Note: This last week has been *highly* entertaining as I’ve been watching reactions and interactions surrounding a new proposal for sharing of clinical trial data. I’ve sent this as a briefing around interested parties at my library and thought it might be useful if you’re trying to find the thread. My goal is to hit some of the major highlights. If there’s a particularly salient response I’m missing, please let me know! (As far as I know, all of these articles are available openly.)
Last week the International Committee of Medical Journal Editors proposed new rules on data sharing for clinical trials. The statement that first caught my eye was a proposal for patient-level de-identified data to be shared within 6 months post-publication. There’s much more to it, of course, but that one was particularly of interest.
Full Text from Annals of Internal Medicine: http://annals.org/article.
“Sharing Clinical Trial Data: A Proposal From the International Committee of Medical Journal Editors”
This, rather promptly sparked a response from the EIC and an AE of NEJM which includes a description of those who reuse data as “research parasites”
- Editorial from NEJM: Data Sharing http://www.nejm.org/doi/full/
As you can imagine, the editorial got a lot of attention– a couple of interesting blog posts on that front:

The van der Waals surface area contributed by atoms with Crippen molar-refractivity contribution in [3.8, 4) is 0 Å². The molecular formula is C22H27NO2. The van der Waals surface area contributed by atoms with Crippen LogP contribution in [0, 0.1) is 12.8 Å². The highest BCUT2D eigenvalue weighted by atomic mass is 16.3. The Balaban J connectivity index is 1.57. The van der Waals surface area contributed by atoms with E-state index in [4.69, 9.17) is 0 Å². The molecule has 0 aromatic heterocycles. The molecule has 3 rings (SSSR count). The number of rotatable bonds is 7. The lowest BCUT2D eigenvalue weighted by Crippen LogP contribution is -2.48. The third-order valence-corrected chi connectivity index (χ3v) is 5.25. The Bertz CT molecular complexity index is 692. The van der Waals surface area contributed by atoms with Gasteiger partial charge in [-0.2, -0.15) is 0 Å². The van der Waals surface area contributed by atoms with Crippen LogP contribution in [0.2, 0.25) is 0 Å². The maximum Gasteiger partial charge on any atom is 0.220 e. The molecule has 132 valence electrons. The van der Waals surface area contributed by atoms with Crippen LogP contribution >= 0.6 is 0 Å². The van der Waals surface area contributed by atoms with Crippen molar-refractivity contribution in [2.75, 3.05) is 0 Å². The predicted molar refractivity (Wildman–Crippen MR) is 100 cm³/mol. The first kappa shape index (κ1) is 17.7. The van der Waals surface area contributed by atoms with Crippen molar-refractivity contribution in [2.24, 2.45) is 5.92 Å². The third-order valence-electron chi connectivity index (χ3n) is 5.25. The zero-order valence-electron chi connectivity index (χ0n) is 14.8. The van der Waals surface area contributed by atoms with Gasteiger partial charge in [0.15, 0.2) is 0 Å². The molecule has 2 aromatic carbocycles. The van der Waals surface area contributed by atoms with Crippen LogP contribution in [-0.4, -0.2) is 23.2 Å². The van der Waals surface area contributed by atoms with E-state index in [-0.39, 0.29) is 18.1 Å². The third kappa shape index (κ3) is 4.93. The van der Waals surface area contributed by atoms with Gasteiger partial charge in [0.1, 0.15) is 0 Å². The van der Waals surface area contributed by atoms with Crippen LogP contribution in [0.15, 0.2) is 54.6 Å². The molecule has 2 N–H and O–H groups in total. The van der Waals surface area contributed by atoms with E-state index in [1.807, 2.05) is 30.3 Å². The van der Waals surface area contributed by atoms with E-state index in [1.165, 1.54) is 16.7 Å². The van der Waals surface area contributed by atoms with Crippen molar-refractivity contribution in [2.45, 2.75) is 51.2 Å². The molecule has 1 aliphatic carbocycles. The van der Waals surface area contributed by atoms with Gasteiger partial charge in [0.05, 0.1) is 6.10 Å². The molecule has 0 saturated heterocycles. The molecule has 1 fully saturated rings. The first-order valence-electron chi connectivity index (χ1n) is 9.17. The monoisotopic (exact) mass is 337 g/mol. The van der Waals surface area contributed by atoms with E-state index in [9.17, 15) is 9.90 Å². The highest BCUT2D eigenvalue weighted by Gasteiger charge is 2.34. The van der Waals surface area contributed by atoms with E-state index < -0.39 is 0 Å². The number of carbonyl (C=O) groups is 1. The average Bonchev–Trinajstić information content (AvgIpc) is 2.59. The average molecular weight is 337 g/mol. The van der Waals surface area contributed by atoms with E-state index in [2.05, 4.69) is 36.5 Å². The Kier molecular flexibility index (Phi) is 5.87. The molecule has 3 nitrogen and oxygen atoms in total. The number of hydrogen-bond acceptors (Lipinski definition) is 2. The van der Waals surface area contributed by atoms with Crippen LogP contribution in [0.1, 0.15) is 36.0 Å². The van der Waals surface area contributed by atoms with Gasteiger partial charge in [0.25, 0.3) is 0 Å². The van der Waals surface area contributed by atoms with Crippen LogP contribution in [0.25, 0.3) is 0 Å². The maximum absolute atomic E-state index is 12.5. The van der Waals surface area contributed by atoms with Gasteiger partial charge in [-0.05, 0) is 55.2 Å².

- Research “parasitism” and authorship rights https://forbetterscience.
wordpress.com/2016/01/22/ research-parasitism-and- authorship-rights/
- Fundamental Difference of Opinion https://
practicaldatamanagement. wordpress.com/2016/01/22/a- fundamental-difference-of- opinion/
Which then meant by Monday there was a further editorial from the EIC at NEJM that sort of clarifies but also is broadsweepingly negative about data scientists
- Data Sharing and the Journal http://www.nejm.org/doi/full/
Again, there was response:
- Translation to plain English of NEJM clarification on data sharing |
blog/2016/1/25/translation-to- plain-english-of-nejm- clarification-on-data-sharing
- International Society for Computational Biology responds: ISCB Responds to New England Journal of Medicine Article http://news.iscb.org/2016/01/iscb-responds-to-new-england-journal-of.html
And on a more public side, this piece in NPR:
- Journal Editors To Researchers: Show Everyone Your Clinical Data
health-shots/2016/01/26/ 464010931/journal-editors-to- researchers-show-everyone- your-clinical-data
Now then, to start sorting what infrastructure and policy we’re going to need to meet these new requirements… get your comment in to ICMJE by April!